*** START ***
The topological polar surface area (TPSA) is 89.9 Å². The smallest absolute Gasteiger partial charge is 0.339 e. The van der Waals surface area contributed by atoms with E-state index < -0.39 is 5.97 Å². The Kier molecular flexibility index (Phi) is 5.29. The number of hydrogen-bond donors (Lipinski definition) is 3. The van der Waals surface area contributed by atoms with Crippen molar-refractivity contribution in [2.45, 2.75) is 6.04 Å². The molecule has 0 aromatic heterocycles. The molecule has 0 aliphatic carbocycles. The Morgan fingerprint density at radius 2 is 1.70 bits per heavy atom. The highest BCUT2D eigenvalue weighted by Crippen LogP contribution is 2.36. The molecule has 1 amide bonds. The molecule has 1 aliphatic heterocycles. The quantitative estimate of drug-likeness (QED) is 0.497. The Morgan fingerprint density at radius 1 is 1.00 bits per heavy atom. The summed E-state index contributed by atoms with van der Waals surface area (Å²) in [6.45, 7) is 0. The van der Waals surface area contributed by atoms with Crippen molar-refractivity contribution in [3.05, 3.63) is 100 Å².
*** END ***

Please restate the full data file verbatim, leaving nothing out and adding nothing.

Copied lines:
The topological polar surface area (TPSA) is 89.9 Å². The smallest absolute Gasteiger partial charge is 0.339 e. The van der Waals surface area contributed by atoms with E-state index < -0.39 is 5.97 Å². The Kier molecular flexibility index (Phi) is 5.29. The number of hydrogen-bond donors (Lipinski definition) is 3. The van der Waals surface area contributed by atoms with Crippen molar-refractivity contribution in [2.45, 2.75) is 6.04 Å². The molecule has 0 aromatic heterocycles. The molecule has 0 aliphatic carbocycles. The Morgan fingerprint density at radius 2 is 1.70 bits per heavy atom. The highest BCUT2D eigenvalue weighted by Crippen LogP contribution is 2.36. The molecule has 1 amide bonds. The molecule has 1 aliphatic heterocycles. The quantitative estimate of drug-likeness (QED) is 0.497. The Morgan fingerprint density at radius 1 is 1.00 bits per heavy atom. The summed E-state index contributed by atoms with van der Waals surface area (Å²) in [6.45, 7) is 0. The van der Waals surface area contributed by atoms with Crippen molar-refractivity contribution in [3.05, 3.63) is 100 Å².